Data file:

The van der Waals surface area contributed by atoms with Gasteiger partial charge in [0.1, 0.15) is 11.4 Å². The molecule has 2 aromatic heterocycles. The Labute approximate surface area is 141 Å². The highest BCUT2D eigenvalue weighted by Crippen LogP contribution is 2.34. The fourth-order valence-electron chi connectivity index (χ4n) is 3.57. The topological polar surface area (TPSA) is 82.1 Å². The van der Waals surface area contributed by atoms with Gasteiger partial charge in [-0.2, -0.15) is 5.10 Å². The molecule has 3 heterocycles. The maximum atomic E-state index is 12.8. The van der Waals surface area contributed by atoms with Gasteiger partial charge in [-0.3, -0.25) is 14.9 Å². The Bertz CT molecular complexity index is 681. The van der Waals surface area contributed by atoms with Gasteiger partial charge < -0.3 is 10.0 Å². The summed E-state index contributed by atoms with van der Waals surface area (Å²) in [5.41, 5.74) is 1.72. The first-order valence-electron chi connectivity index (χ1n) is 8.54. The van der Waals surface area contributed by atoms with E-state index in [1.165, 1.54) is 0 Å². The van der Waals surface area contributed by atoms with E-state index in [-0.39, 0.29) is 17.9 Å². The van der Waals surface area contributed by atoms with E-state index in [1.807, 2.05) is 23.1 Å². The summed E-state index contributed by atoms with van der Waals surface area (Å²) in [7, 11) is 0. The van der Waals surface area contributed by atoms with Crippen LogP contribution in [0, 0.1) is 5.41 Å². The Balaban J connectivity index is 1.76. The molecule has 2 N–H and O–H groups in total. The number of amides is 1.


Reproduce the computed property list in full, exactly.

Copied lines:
The van der Waals surface area contributed by atoms with Gasteiger partial charge in [0.1, 0.15) is 11.4 Å². The molecule has 2 aromatic heterocycles. The Labute approximate surface area is 141 Å². The highest BCUT2D eigenvalue weighted by Crippen LogP contribution is 2.34. The fourth-order valence-electron chi connectivity index (χ4n) is 3.57. The topological polar surface area (TPSA) is 82.1 Å². The van der Waals surface area contributed by atoms with Gasteiger partial charge in [-0.2, -0.15) is 5.10 Å². The molecule has 3 heterocycles. The maximum atomic E-state index is 12.8. The van der Waals surface area contributed by atoms with Gasteiger partial charge in [-0.3, -0.25) is 14.9 Å². The Bertz CT molecular complexity index is 681. The van der Waals surface area contributed by atoms with Gasteiger partial charge < -0.3 is 10.0 Å². The summed E-state index contributed by atoms with van der Waals surface area (Å²) in [5.41, 5.74) is 1.72. The first-order valence-electron chi connectivity index (χ1n) is 8.54. The van der Waals surface area contributed by atoms with E-state index in [1.165, 1.54) is 0 Å². The van der Waals surface area contributed by atoms with E-state index in [-0.39, 0.29) is 17.9 Å². The van der Waals surface area contributed by atoms with E-state index in [1.807, 2.05) is 23.1 Å². The summed E-state index contributed by atoms with van der Waals surface area (Å²) in [7, 11) is 0. The van der Waals surface area contributed by atoms with Crippen LogP contribution in [0, 0.1) is 5.41 Å². The Balaban J connectivity index is 1.76. The molecule has 2 N–H and O–H groups in total. The number of amides is 1.